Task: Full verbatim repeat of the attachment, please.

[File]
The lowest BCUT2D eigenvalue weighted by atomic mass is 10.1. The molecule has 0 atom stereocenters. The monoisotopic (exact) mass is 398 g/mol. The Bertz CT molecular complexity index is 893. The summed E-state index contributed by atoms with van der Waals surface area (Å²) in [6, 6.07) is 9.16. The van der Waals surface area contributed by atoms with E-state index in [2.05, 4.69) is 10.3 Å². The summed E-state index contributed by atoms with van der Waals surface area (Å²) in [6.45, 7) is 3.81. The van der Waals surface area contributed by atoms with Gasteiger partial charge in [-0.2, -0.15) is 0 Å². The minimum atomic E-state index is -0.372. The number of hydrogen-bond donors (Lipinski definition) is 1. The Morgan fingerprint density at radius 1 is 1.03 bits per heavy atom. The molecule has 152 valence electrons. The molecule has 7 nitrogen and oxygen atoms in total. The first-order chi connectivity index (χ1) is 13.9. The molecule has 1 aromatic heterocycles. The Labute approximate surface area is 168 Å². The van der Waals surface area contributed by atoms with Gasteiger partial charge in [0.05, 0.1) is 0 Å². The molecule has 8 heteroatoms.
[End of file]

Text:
The lowest BCUT2D eigenvalue weighted by atomic mass is 10.1. The molecule has 0 atom stereocenters. The monoisotopic (exact) mass is 398 g/mol. The Bertz CT molecular complexity index is 893. The summed E-state index contributed by atoms with van der Waals surface area (Å²) in [6, 6.07) is 9.16. The van der Waals surface area contributed by atoms with E-state index in [2.05, 4.69) is 10.3 Å². The summed E-state index contributed by atoms with van der Waals surface area (Å²) in [6.45, 7) is 3.81. The van der Waals surface area contributed by atoms with Gasteiger partial charge in [-0.2, -0.15) is 0 Å². The minimum atomic E-state index is -0.372. The number of hydrogen-bond donors (Lipinski definition) is 1. The Morgan fingerprint density at radius 1 is 1.03 bits per heavy atom. The molecule has 152 valence electrons. The molecule has 7 nitrogen and oxygen atoms in total. The first-order chi connectivity index (χ1) is 13.9. The molecule has 1 aromatic heterocycles. The Labute approximate surface area is 168 Å². The van der Waals surface area contributed by atoms with Gasteiger partial charge in [0.05, 0.1) is 0 Å². The molecule has 8 heteroatoms.